“A fascinating insight into the mind of the Roman emperor.”—Sunday Telegraph (London)
Born in A.D. 76, Hadrian lived through and ruled during a tempestuous era, a time when the Colosseum was opened to the public and Pompeii was buried under a mountain of lava and ash. Acclaimed author Anthony Everitt vividly recounts Hadrian’s thrilling life, in which the emperor brings a century of disorder and costly warfare to a peaceful conclusion while demonstrating how a monarchy can be compatible with good governance.
What distinguished Hadrian’s rule, according to Everitt, were two insights that inevitably ensured the empire’s long and prosperous future: He ended Rome’s territorial expansion, which had become strategically and economically untenable, by fortifying her boundaries (the many famed Walls of Hadrian), and he effectively “Hellenized” Rome by anointing Athens the empire’s cultural center, thereby making Greek learning and art vastly more prominent in Roman life.
By making splendid use of recently discovered archaeological materials and his own exhaustive research, Everitt sheds new light on one of the most important figures of the ancient world.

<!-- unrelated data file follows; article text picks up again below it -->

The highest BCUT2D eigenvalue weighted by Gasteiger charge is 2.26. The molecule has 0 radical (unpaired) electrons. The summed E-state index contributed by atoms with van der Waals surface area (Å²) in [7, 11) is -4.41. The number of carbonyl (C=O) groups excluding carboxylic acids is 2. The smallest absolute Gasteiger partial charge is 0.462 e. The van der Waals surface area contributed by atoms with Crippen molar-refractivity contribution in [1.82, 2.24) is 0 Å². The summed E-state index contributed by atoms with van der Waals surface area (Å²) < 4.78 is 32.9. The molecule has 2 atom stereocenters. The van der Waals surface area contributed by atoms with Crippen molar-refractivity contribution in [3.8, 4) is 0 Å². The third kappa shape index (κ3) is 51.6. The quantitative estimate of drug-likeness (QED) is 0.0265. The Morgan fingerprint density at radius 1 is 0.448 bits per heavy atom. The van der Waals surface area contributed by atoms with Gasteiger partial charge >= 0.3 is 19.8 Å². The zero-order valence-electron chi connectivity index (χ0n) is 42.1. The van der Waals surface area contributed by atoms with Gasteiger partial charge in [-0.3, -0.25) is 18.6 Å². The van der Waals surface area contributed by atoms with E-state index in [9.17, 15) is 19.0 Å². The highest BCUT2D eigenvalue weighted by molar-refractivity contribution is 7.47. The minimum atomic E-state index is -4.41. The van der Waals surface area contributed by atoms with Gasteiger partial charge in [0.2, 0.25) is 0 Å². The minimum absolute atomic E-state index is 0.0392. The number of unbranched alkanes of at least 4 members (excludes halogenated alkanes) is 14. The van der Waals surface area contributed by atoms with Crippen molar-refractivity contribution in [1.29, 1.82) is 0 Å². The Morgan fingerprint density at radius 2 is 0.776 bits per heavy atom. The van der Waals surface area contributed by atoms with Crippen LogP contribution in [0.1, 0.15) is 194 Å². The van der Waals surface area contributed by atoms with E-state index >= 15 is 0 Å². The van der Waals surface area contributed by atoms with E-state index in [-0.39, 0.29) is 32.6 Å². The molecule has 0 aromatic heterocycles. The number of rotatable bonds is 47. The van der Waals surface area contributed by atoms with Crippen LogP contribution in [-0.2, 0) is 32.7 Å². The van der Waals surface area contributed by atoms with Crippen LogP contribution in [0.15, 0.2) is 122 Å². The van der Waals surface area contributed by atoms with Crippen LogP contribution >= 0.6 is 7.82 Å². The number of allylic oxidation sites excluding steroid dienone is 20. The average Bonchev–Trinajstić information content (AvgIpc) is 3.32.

The author of biographies of Augustus and Cicero, British scholar Everitt now combines academic expertise with lively prose in a satisfying account of the emperor who ruled Rome from 117 to 138 C.E., the man Everitt says has a good claim to have been the most successful of Rome's leaders. As a youth, Hadrian became the prot g and adopted ward of future emperor Trajan. (Homosexual emperors, including Hadrian, often adopted a successor, a procedure that worked better than letting pugnacious generals fight it out.) After suppressing the Jewish revolt that had begun under Trajan, Hadrian abandoned several of his predecessor's conquests as indefensible. Traveling the empire, he shored up its defenses, which included building Hadrian's Wall in England and another across Germany. Nearing the end of a prosperous, mostly peaceful reign, he adopted two men who also ruled successfully: Antoninus Pius and Marcus Aurelius. Everitt presents the Roman Empire, in what he calls tempestuous and thrilling times, as an almost ungovernable collection of polyglot nations dominated by ambitious, frequently bloodthirsty and unscrupulous men. Readers will wonder how Rome lasted so long, but they will enjoy this skillful portrait of a good leader during its last golden age. 2 maps.